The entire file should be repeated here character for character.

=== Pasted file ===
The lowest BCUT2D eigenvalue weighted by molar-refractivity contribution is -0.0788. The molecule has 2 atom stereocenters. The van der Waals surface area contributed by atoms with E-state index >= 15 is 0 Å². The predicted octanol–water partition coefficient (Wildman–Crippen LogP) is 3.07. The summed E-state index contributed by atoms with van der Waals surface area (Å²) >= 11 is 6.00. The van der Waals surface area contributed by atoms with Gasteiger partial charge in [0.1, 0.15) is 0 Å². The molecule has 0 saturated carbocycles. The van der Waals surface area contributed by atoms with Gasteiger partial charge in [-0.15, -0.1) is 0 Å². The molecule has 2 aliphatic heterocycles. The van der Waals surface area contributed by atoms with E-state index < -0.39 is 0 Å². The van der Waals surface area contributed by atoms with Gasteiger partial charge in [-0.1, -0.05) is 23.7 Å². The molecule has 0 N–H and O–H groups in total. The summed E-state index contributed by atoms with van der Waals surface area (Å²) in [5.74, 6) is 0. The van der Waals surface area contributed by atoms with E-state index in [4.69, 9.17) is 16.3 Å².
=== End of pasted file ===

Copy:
The lowest BCUT2D eigenvalue weighted by molar-refractivity contribution is -0.0788. The molecule has 2 atom stereocenters. The van der Waals surface area contributed by atoms with E-state index >= 15 is 0 Å². The predicted octanol–water partition coefficient (Wildman–Crippen LogP) is 3.07. The summed E-state index contributed by atoms with van der Waals surface area (Å²) >= 11 is 6.00. The van der Waals surface area contributed by atoms with Gasteiger partial charge in [0.1, 0.15) is 0 Å². The molecule has 0 saturated carbocycles. The van der Waals surface area contributed by atoms with Gasteiger partial charge in [-0.15, -0.1) is 0 Å². The molecule has 2 aliphatic heterocycles. The van der Waals surface area contributed by atoms with E-state index < -0.39 is 0 Å². The van der Waals surface area contributed by atoms with Gasteiger partial charge in [-0.1, -0.05) is 23.7 Å². The molecule has 0 N–H and O–H groups in total. The summed E-state index contributed by atoms with van der Waals surface area (Å²) in [5.74, 6) is 0. The van der Waals surface area contributed by atoms with E-state index in [4.69, 9.17) is 16.3 Å².